Large protein machines and unstructured regions that had hitherto been out of the reach of biophysical tools are now having their molecular details uncovered through methodological advances, and nanoscale secrets from proteasomal dynamics to viral packaging were described at a recent Astbury Conversation conference.
Monthly Archives: May 2016
When faced with a difficult choice regarding treatment for a family pet, many of us might turn to our vet for advice, but how involved should they be in making this tough decision? Guest writer Stine B. Christiansen discusses her recent findings from interviews with owners who dealt with this dilemma.
Xenobiotics are foreign chemicals found in organisms or in the environment. They have a big environmental and economic impact worldwide because they can kill or limit the growth of organisms. It is therefore important to remove them from the environment, and one way we can do this is by employing bioremediators such as the fungi. Laura Coninx discusses the zinc tolerance mechanism of the fungus, Suillus luteus.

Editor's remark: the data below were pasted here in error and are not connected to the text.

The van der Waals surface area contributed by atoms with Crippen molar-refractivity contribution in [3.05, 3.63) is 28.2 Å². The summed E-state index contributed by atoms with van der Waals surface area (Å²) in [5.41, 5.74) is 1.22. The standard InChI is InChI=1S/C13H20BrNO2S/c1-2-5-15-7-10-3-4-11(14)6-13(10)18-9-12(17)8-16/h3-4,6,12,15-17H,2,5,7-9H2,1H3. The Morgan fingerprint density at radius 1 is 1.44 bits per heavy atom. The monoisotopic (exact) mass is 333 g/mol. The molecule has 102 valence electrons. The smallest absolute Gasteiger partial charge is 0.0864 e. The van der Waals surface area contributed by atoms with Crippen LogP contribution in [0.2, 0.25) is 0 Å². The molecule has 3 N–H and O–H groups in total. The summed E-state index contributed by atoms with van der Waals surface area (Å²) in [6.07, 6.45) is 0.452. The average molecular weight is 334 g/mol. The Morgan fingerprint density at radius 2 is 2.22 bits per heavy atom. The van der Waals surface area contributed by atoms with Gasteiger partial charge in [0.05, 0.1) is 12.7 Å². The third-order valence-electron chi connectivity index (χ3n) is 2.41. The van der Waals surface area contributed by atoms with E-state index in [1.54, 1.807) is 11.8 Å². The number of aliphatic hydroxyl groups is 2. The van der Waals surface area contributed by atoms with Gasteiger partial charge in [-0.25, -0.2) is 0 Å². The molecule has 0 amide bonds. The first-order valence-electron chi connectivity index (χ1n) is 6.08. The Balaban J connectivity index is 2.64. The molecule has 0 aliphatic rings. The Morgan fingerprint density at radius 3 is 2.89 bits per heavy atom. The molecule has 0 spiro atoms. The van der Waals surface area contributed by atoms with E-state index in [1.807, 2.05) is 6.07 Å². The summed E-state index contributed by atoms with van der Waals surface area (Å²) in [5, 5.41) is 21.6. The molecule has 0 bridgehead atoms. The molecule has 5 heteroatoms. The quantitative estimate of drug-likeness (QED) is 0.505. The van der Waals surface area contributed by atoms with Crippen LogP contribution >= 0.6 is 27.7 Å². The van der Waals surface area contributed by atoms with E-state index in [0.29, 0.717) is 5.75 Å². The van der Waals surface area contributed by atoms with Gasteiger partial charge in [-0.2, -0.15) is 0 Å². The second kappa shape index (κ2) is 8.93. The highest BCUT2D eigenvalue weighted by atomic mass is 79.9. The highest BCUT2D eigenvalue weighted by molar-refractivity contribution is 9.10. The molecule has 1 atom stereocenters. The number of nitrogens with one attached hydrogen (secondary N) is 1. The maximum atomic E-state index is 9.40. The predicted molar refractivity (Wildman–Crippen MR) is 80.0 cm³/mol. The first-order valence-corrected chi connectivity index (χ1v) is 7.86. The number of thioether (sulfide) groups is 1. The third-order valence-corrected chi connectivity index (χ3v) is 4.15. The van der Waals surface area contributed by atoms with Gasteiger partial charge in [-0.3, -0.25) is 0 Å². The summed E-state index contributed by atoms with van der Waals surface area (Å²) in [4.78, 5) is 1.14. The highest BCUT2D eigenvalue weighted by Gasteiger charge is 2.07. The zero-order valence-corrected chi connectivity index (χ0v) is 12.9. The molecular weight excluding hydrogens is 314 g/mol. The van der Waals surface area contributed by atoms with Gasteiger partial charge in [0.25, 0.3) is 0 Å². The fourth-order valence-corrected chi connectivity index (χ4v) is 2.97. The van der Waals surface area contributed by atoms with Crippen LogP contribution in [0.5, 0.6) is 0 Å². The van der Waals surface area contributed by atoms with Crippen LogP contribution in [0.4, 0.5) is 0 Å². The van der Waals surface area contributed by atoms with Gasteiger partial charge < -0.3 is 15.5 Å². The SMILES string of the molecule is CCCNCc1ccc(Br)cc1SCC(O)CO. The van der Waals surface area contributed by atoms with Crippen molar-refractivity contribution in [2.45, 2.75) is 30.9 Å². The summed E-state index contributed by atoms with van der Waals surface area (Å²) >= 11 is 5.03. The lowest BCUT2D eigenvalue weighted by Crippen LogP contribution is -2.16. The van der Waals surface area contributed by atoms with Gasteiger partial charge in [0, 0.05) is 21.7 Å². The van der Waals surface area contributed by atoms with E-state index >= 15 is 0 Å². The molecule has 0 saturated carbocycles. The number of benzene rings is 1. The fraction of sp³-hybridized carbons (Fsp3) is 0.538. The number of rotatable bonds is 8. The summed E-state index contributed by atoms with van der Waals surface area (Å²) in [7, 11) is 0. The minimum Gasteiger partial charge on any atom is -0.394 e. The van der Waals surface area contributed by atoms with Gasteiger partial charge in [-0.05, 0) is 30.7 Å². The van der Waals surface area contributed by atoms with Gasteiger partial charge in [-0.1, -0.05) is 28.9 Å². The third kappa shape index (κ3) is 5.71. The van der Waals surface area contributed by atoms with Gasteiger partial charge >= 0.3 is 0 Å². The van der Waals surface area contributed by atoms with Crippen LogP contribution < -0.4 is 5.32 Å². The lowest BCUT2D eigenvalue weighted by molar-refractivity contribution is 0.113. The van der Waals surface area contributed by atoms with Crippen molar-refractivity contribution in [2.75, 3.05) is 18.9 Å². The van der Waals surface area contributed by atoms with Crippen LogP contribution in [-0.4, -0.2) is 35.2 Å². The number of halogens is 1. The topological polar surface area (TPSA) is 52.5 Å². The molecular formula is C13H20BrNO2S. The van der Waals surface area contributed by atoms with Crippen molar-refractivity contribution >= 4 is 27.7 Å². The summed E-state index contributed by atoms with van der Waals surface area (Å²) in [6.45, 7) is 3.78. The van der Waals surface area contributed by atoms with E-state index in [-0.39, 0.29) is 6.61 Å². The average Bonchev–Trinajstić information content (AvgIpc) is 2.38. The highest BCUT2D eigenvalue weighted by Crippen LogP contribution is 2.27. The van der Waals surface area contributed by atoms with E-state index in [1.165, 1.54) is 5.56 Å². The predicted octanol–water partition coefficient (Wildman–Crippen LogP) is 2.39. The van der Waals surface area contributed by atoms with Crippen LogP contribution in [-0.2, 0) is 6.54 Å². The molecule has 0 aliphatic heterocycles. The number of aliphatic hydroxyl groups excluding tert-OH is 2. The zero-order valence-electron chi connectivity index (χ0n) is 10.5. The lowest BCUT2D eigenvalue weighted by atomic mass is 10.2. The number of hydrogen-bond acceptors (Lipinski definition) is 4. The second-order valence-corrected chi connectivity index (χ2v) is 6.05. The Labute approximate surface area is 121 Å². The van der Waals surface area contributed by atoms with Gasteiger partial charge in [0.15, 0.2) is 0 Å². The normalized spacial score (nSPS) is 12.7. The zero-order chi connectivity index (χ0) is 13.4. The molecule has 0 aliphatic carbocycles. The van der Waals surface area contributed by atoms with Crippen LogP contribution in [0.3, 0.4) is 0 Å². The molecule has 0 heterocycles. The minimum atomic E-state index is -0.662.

Hilary Browne, Advanced Research Assistant in the Host-Microbiota Interactions Laboratory group, at the Wellcome Trust Sanger Institute talks here about how they seeks to understand the role our microbiota play in human health and disease. In this blog, originally posted on the Sanger Institute blog, Hilary talks through the process they recently developed to culture, identify and store these bacteria.
The 3rd International Congress on Transposable Elements (ICTE) took place between 16 and 19 April in Saint-Malo (France) and we were keen to find out what hot topics were being discussed.
Plants have complex sex lives, just like humans. And just like us, their sex lives involve a lot of communication and testing for mutual compatibility. Since today is Fascination of Plants Day, we take a look at the raunchy world of plant sex.